Economists are forecasting that the People’s Bank of China is more likely to raise interest rates than cut them in the coming year, even as they slash growth projections for the world’s second-largest economy.
China’s industrial output had the weakest start to a year since 2009 and lending and retail sales growth slowed, underscoring challenges for a new leadership that wants to narrow the gap between rich and poor.
China’s official 7.8 percent economic growth for 2012 may have overstated expansion by twice the real rate, and is only now headed for a “legitimate” 8 percent gain, Eaton Corp. Chief Executive Officer Sandy Cutler said.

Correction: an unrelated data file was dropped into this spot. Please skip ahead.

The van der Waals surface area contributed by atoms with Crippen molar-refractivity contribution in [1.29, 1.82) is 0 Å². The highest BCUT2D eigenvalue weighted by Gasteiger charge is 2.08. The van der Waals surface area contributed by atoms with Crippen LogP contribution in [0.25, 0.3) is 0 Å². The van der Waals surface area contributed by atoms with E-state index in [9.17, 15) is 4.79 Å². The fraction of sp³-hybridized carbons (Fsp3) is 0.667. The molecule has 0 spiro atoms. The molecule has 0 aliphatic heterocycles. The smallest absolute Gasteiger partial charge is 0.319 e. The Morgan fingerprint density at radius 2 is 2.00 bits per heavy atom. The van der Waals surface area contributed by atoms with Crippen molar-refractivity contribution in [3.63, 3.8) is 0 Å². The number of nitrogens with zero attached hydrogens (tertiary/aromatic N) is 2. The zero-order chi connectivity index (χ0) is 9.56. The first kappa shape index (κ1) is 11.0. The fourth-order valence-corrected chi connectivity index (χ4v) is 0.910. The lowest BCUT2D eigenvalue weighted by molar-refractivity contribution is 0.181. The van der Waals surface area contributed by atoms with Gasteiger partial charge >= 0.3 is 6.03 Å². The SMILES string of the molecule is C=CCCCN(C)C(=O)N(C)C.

Li Wei, a Shanghai-based economist with Standard Chartered Plc comments on China’s central bank announcement today that it would cut banks’ reserve requirement ratio by 50 basis points. Li commented by e-mail.